Judge Dam Shim of the Seoul Central District Court deemed that as President of KCTU , Mr. Han was ultimately responsible for the altercations between police and demonstrators during a rally that took place in November 2015, although Mr. Han had consistently called for calm and had dissuaded demonstrators from violence. Judge Shim also absolved the police of responsibility for the altercations, despite the fact that they had pre-emptively fired water cannons and tear gas directly at peaceful marchers, injuring dozens of demonstrators. Mr. Han remains in the Seoul Detention Center while his lawyers file an appeal against his sentence.
An arrest warrant was issued against Mr. Han in June 2015 for his participation in peaceful demonstrations that took place in April and May 2015 in solidarity with the victims of the sinking of the Sewol Ferry in 2014. Fearing he would be subjected to arbitrary detention, Mr. Han went into hiding for almost six months, briefly going out in public in November 2015 to participate in a rally to denounce proposed labour reforms. This rally resulted in altercations between the police and demonstrators, as police had deployed some 20,000 officers from 248 squadrons, 19 water cannons, 679 buses, and 580 capsicum spray devices, and took pre-emptive and aggressive action against those who were peacefully marching. After this rally, Mr. Han went back into hiding, but in December 2015 turned himself into the police after the latter threatened to storm the Jogye Buddhist Temple in Seoul where Mr. Han had taken refuge.
While in police detention, Mr. Han has sometimes been denied visitation rights, including from the General Secretary of the International Trade Union Confederation for Asia and the Pacific (ITUC-AP) in December 2015, due to unfounded police concerns “about the possibility of conspiracy and destruction of evidence”. The judicial harassment of Mr. Han continued, as prosecutors threatened him with potential sedition charges. Eventually the prosecution did not file sedition charges for lack of evidence, but did seek an unjustifiably long prison sentence against Mr. Han.
It is the first time such a harsh sentence is handed down in South Korea in relation to the participation in an “illegal rally”.  This sets a very worrying precedent for trade unionists and rights activists, who are systematically targeted for speaking out against government labour policies and workers’ rights violations.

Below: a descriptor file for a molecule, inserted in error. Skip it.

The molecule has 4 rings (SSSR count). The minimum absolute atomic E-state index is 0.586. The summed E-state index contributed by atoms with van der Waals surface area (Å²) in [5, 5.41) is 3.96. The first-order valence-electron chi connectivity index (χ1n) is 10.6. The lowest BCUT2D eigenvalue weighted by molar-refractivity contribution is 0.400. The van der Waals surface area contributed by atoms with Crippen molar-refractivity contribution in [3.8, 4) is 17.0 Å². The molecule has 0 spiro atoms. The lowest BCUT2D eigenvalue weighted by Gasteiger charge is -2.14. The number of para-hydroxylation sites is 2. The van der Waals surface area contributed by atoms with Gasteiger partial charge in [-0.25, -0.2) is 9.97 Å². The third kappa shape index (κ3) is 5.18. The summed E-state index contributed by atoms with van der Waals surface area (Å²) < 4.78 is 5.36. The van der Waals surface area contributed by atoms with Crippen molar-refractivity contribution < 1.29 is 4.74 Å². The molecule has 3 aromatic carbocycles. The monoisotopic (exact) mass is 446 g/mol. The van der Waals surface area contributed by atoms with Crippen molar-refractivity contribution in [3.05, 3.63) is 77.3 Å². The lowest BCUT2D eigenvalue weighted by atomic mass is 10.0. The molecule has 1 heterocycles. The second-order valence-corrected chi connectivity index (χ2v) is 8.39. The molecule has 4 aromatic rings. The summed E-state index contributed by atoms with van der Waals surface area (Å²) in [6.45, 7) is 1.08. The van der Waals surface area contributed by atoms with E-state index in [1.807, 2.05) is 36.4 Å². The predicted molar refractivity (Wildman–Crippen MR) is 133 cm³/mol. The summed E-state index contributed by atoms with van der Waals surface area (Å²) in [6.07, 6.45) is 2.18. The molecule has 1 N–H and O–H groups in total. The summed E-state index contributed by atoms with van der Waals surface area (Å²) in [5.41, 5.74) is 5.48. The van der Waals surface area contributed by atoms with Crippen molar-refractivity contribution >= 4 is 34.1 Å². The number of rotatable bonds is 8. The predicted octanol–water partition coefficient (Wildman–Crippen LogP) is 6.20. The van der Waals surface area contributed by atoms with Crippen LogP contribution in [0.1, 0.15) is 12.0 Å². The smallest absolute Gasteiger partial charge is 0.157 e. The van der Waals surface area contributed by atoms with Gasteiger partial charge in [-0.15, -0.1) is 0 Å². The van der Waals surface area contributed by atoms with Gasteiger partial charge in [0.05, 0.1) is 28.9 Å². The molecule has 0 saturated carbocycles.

In addition to Mr. Han, 19 other KCTU members and officers were detained and indicted in relation to the November 2015 rally. As of July 2016, 13 have been released on bail or suspended sentences, and the remaining six are still in custody awaiting the outcome of their trials. These include Ms. Tae-sun Bae, KCTU Director, and Mr. Sung-deok Cho, Vice President of the Korean Public Service and Transport Workers Union (KPTU), both currently on trial facing possible six-year and five-year prison sentences respectively.
Our organisations are also concerned for Ms. Young-joo Lee, KCTU Secretary General, who has taken refuge at the KCTU headquarters in Seoul since December 2015,in order to avoid being arbitrarily detained by the police, after the authorities issued a warrant for her arrest for participating in the demonstrations in 2015. After seven months of being enclosed in KCTU’s offices, Ms. Lee’s mental and physical health are of concern, but given the severe judicial harassment of Mr. Han, there is good reason for concern that Ms. Lee will face similar arbitrary detention and harsh sentencing if she were to leave the KCTU offices.
Our organisations condemn the ongoing repression, intimidation, and judicial harassment of labour leaders in South Korea, and in particular the unwarranted sentence against and arbitrary detention of Mr. Han and the pending arrest of Ms. Lee. We call on the South Korean authorities to overturn Mr. Han’s sentencing and put an end to the judicial harassment he is subjected to along with other labour activists, which aims at deterring the peaceful human rights activities of labour unions and workers’ rights organisations, and to allow them to exercise their rights to free association, assembly, and expression without hindrance or fear of reprisals.